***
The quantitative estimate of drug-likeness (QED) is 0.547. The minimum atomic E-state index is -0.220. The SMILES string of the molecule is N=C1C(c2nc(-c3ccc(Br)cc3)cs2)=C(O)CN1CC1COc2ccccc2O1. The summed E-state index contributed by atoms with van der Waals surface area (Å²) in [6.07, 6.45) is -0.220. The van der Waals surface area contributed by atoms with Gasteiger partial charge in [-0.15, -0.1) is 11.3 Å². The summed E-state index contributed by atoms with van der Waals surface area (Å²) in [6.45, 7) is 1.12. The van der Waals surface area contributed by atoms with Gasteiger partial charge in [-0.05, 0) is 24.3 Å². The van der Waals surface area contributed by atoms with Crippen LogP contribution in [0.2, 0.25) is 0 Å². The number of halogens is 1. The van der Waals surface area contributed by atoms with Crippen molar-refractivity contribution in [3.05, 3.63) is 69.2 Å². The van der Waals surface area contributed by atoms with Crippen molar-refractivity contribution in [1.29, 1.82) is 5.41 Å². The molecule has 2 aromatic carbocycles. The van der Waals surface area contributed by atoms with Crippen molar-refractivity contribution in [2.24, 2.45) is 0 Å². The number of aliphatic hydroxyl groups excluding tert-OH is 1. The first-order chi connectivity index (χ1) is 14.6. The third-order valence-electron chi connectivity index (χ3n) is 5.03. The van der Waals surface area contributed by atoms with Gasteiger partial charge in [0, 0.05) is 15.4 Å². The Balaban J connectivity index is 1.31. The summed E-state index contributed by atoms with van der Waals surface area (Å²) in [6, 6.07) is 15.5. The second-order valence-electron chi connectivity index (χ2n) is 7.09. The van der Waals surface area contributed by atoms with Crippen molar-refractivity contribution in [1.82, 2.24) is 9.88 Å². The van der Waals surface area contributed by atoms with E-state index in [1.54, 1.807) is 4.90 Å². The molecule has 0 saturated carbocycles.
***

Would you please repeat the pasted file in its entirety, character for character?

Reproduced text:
The quantitative estimate of drug-likeness (QED) is 0.547. The minimum atomic E-state index is -0.220. The SMILES string of the molecule is N=C1C(c2nc(-c3ccc(Br)cc3)cs2)=C(O)CN1CC1COc2ccccc2O1. The summed E-state index contributed by atoms with van der Waals surface area (Å²) in [6.07, 6.45) is -0.220. The van der Waals surface area contributed by atoms with Gasteiger partial charge in [-0.15, -0.1) is 11.3 Å². The summed E-state index contributed by atoms with van der Waals surface area (Å²) in [6.45, 7) is 1.12. The van der Waals surface area contributed by atoms with Gasteiger partial charge in [-0.05, 0) is 24.3 Å². The van der Waals surface area contributed by atoms with Crippen LogP contribution in [0.2, 0.25) is 0 Å². The number of halogens is 1. The van der Waals surface area contributed by atoms with Crippen molar-refractivity contribution in [3.05, 3.63) is 69.2 Å². The van der Waals surface area contributed by atoms with Crippen molar-refractivity contribution in [1.29, 1.82) is 5.41 Å². The molecule has 2 aromatic carbocycles. The van der Waals surface area contributed by atoms with Crippen molar-refractivity contribution in [2.24, 2.45) is 0 Å². The number of aliphatic hydroxyl groups excluding tert-OH is 1. The first-order chi connectivity index (χ1) is 14.6. The third-order valence-electron chi connectivity index (χ3n) is 5.03. The van der Waals surface area contributed by atoms with Gasteiger partial charge in [0, 0.05) is 15.4 Å². The Balaban J connectivity index is 1.31. The summed E-state index contributed by atoms with van der Waals surface area (Å²) in [6, 6.07) is 15.5. The second-order valence-electron chi connectivity index (χ2n) is 7.09. The van der Waals surface area contributed by atoms with Crippen molar-refractivity contribution in [1.82, 2.24) is 9.88 Å². The van der Waals surface area contributed by atoms with E-state index in [1.54, 1.807) is 4.90 Å². The molecule has 0 saturated carbocycles.